In many divorced families, the holiday season is a time that the children travel to visit a parent in another state, or spend an extended stay that includes Christmas or New Years with the parent they see less often. For children going through this for the first time, or those that are anxious about the change in traditions and events, this can be an extremely stressful period. It’s important for adults to remember that while the physical separation of a divorce might happen over one weekend, the effects on the children can unfold over many years. During the holidays, the feelings of worry are often exemplified because although the child wants to see the other parent, they also don’t want to leave friends, activities, and the stability of their primary home behind. Many children also worry that the parent left at home will be sad or lonely without them.
In response, some children might become especially clingy and not want to leave your side, or just the opposite and become more withdrawn. The term that doctor’s use is “separation anxiety disorder” and it can manifest itself in varying degrees of intensity. While a certain level of nervousness over separating from the primary caregiver is expected, in some children it becomes excessive, overwhelming the child with worry. The child might have difficulty sleeping alone, stress that something bad is going to happen to the parent and absolutely refuse to do what is expected of them like going to visit the other parent.
There are a number of things that parents can do at home to help temper anxious behavior. They include:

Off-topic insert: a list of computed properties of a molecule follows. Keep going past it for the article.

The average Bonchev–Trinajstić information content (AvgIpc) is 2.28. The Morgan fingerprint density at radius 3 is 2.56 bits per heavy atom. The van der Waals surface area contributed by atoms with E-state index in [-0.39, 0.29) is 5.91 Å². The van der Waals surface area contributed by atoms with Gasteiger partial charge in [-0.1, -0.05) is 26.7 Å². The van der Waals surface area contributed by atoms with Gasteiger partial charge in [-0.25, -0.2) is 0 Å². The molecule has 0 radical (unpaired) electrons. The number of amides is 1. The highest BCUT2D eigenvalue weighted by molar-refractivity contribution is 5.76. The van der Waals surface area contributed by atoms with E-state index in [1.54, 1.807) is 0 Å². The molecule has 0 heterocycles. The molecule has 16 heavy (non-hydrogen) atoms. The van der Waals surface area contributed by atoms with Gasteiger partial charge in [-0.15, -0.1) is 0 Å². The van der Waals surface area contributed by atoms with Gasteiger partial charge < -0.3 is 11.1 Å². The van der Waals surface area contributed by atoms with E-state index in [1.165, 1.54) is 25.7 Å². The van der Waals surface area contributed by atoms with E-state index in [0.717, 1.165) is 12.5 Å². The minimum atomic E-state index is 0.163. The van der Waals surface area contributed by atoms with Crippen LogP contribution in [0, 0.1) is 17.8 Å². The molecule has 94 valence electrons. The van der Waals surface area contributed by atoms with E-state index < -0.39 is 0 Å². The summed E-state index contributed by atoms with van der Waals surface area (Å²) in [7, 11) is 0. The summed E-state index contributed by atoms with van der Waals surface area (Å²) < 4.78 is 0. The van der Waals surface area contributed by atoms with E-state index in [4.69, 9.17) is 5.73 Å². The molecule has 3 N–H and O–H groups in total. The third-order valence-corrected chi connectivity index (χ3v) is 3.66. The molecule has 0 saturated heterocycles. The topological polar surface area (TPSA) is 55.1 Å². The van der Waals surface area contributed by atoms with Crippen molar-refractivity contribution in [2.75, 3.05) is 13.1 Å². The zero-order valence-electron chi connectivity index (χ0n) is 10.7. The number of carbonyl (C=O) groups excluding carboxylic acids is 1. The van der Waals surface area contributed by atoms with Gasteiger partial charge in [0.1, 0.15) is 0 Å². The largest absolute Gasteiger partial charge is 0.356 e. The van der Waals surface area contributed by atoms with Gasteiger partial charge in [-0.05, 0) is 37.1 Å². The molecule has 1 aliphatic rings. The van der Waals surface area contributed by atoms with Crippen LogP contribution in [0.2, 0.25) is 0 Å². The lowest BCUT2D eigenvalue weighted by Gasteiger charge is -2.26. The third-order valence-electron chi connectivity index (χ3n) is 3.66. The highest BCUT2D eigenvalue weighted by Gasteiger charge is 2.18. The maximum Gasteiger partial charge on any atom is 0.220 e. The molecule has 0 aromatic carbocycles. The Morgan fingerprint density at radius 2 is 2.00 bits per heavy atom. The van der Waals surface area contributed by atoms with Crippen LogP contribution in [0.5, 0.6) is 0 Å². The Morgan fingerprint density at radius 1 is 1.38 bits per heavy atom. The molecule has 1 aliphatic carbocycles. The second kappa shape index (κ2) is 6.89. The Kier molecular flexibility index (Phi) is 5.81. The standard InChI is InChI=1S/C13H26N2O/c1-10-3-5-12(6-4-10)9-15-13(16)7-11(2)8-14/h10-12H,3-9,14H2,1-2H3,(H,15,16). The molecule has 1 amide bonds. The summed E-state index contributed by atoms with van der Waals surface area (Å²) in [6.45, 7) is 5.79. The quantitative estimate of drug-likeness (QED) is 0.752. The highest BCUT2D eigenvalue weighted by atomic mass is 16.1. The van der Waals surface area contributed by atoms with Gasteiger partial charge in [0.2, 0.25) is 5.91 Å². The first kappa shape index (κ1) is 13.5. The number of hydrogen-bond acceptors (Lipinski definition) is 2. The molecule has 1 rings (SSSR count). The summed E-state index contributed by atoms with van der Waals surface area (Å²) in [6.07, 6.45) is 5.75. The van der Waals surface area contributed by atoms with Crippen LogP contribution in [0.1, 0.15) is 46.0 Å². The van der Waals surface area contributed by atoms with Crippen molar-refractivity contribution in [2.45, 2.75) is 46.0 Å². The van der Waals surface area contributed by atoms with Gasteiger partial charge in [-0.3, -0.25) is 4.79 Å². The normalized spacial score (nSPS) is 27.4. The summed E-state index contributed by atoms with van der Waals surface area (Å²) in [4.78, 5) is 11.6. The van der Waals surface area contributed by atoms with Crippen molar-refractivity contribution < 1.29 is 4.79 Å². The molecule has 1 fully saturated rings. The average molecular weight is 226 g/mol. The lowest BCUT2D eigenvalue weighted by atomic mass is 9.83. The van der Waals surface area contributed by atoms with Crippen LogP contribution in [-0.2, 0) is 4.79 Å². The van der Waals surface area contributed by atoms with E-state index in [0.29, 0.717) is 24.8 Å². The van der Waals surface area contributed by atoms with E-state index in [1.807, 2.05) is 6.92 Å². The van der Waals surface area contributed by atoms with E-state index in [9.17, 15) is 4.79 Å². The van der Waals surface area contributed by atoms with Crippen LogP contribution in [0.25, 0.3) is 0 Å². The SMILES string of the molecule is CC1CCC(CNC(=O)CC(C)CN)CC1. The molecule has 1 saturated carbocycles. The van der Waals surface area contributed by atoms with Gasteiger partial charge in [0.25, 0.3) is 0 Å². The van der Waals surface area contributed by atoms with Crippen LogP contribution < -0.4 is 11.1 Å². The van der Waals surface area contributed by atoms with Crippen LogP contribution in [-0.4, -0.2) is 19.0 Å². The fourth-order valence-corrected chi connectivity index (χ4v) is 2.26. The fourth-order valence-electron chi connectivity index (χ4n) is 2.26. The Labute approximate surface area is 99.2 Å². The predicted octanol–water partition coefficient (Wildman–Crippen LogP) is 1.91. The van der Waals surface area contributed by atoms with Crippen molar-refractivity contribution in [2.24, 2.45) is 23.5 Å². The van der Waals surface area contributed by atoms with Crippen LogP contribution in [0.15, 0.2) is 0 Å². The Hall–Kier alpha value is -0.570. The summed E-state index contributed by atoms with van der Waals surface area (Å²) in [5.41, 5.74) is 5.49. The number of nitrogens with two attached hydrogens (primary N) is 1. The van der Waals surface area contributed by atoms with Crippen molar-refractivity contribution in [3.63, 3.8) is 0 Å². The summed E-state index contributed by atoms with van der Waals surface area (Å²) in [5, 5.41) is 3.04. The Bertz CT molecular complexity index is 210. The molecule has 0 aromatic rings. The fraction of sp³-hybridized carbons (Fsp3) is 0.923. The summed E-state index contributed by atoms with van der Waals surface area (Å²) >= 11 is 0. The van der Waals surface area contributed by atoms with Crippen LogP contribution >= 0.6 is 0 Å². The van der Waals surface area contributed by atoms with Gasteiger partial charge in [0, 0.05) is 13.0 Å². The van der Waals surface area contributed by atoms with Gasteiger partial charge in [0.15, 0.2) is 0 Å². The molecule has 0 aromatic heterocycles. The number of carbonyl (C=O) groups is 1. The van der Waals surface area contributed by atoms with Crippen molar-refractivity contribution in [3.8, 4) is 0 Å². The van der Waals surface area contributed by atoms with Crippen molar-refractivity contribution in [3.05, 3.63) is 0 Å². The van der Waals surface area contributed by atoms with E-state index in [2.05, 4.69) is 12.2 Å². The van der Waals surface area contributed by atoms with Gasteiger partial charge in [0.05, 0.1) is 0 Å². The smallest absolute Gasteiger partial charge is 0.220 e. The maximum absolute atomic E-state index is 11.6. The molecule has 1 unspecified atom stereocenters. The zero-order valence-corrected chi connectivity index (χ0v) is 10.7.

1. Listen empathetically to the child’s feelings. Sympathizing can help them understand that they are not alone in having these worries and help boost their confidence that everything will be all right.
2. Keep calm. Nothing scares a child more than your meltdown. If the parent sets a positive tone by remaining stable, upbeat and soothing, the child can model the calm behavior. Hold your tears until after they’ve left.
3. Create a ritual. Establish a routine you go through each time they are ready to leave. Children always feel more secure and confident when they know what to expect. You can give them something special from you that they always travel with, let them know they can contact you at any time, reassure them that you want them to go away and enjoy, and that you will be there when they get back.
4. Establish your plan in advance. Include the kids in on the conversation so they know what the schedule will be while they are away. Give them things to look forward to on their visit, tell them who they can expect to see and reasons to want to go.
5. Use positive reinforcement. When your child separates from you without losing it, tell him or her how proud you are of their behavior. Praise helps build self-esteem.
All in all, divorce is stressful for everyone involved, but with time things generally fall into a routine and get better. If you know that your child is going to have a hard time leaving you this holiday season, do your best to utilize the tips provided. Don’t be afraid to get support from family, friends, parenting classes or through therapy and know that this too shall pass.